Alarm Bells Sounded on Wall Street’s Derivatives

Steps are a afoot to rekindle the wild west era of derivatives trading on Wall Street.

By Pam Martens and Russ Martens of Wall Street on Parade

On February 14, the week after the Dow Jones Industrial Average experienced two separate days of more than 1,000-point losses, the House Financial Services’ Subcommittee on Capital Markets, Securities and Investment convened a hearing to discuss various legislative proposals to return to the wild west era of derivatives trading on Wall Street. (Many, including Wall Street On Parade, believe that we’ve never left that era – the risks have simply been hidden behind a dark curtain. See related articles below.)

One lonely voice for sanity on the witness panel, which was stacked with industry trade groups, was Andy Green, Managing Director at the Economic Policy Center for American Progress. Green’s written testimony stated that the legislative proposals “slice, dice, or otherwise poke holes – sometimes large holes – in the firewalls placed in the derivatives markets by post 2008 reforms….”

Green also reminded the Congressional members present that the “unregulated OTC derivatives market was at the heart of the 2007-2008 financial crisis, which cost 8.7 million Americans their jobs, 10 million families their homes, and eliminated 49 percent of the average middle-class family’s wealth compared with 2001 levels.”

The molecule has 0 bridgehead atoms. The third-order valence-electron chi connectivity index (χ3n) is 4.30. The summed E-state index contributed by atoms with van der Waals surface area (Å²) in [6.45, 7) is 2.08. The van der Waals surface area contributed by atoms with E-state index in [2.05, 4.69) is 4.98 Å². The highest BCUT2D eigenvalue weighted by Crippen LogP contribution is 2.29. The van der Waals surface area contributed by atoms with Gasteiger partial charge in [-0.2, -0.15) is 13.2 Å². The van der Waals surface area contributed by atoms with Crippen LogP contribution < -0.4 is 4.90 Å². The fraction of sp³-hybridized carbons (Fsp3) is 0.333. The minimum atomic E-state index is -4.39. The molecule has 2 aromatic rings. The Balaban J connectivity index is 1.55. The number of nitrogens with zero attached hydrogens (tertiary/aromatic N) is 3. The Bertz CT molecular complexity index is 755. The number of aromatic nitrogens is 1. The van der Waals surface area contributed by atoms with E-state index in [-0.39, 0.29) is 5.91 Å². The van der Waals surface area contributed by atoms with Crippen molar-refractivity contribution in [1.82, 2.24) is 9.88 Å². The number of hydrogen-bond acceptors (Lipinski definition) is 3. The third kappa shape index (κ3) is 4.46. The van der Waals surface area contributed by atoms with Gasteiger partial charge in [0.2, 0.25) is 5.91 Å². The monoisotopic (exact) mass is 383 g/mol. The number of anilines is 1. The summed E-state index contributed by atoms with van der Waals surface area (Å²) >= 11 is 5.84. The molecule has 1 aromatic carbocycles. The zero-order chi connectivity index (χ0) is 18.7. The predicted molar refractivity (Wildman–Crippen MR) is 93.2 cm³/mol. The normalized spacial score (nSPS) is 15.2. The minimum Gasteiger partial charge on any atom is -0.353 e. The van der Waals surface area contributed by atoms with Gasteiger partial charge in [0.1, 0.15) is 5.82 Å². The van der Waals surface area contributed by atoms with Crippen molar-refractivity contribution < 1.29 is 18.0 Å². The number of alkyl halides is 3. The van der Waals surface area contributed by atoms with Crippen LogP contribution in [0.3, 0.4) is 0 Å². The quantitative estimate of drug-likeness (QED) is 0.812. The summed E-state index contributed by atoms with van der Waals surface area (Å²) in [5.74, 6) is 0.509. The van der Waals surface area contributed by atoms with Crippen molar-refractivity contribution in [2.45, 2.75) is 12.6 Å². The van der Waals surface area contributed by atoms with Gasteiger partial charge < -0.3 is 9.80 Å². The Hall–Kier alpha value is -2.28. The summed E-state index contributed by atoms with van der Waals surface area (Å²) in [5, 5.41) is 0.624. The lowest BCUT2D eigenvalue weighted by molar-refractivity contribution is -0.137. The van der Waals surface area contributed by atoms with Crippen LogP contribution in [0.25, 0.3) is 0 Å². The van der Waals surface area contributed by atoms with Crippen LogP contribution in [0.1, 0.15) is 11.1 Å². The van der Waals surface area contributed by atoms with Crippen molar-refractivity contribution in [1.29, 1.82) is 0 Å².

Green provided a litany of the derivative horrors that led to panic and financial contagion during the financial crisis. The collapse of the giant insurer AIG from credit default swap derivatives and its role as counterparty to some of Wall Street’s largest banks. (In response to the AIG collapse, the U.S. government bailed out the company to the tune of $185 billion. Half of the bailout money effectively went in the front door of AIG and then out the backdoor to the big Wall Street banks and hedge funds that had used AIG as their counterparty to guarantee their bets on Credit Default Swaps.)

Also noted by Green was Lehman Brothers’ “disorderly failure” which “was exacerbated due to the company’s extensive OTC derivatives portfolio.” Green reminded attendees that Lehman “had around 930,000 OTC derivatives contracts at the time of its failure”

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